The Four Contexts of Organizational Relationship
To further explain the point, we want to look at four different contexts or types of organizational relationships. In describing these four contexts, we will be using terminology coined by Barry Oshry when he developed the “Power Lab” and “The Organization Workshop,” both of which created a living lab for observing and experiencing system dynamics.
He describes the contexts as Top, Middle, Bottom, and Customer. While each of these contexts at times describes a hierarchical position within an organization, they also describe conditions each of us faces in our organizations and lives. We can move in and out of each of these contexts daily.
The Top Context: Complexity and Accountability
We are in the Top Context when we have been designated as the person(s) responsible for an organization or a part of the organization. And no matter where we are in the organization, we may find ourselves in a Top Context. We know we are Top when we wake up in the middle of the night worried about what we are responsible for while everyone else is sleeping. We may be in the C-Suite, a Project Leader for an important project, or frankly, even as a Parent.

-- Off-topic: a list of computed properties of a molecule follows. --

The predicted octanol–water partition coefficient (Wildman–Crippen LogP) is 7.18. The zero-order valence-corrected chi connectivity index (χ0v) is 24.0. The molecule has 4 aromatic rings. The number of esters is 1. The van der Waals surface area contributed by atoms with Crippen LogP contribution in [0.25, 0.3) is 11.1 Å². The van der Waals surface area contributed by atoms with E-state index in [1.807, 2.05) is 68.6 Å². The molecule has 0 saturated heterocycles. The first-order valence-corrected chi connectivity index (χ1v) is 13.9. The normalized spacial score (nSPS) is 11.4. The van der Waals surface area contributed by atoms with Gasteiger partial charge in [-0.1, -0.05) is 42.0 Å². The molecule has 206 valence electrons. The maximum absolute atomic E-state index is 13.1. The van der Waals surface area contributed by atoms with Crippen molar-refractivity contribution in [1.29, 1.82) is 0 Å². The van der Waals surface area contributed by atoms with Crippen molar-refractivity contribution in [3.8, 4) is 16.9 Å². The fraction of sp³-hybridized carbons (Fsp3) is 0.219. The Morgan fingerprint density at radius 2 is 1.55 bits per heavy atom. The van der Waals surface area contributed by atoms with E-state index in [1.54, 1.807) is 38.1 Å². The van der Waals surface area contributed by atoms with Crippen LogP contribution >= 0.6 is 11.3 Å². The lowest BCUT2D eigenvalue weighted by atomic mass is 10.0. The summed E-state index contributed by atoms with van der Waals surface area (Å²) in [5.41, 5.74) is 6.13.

In the Top Context, we experience the system conditions of complexity and accountability – lots of complex inputs to deal with, including difficult issues from within (employee expectations, the ability to deliver on promises to customers) and without (Wall Street expectations, supply chain shortages, legal/political landscape, talent market, competition).
Everyone is looking to you to make complex decisions surrounding strategy, company direction, culture, and more.
The Bottom Context: Vulnerability
We are in the Bottom Context when we are the ones doing the direct work of the organization – making its products or delivering its services. We are often on the receiving end of decisions that affect our lives in major or minor ways (i.e., layoffs, hybrid work policy changes, benefit/policy changes, and new initiatives). All of these decisions happen without our involvement.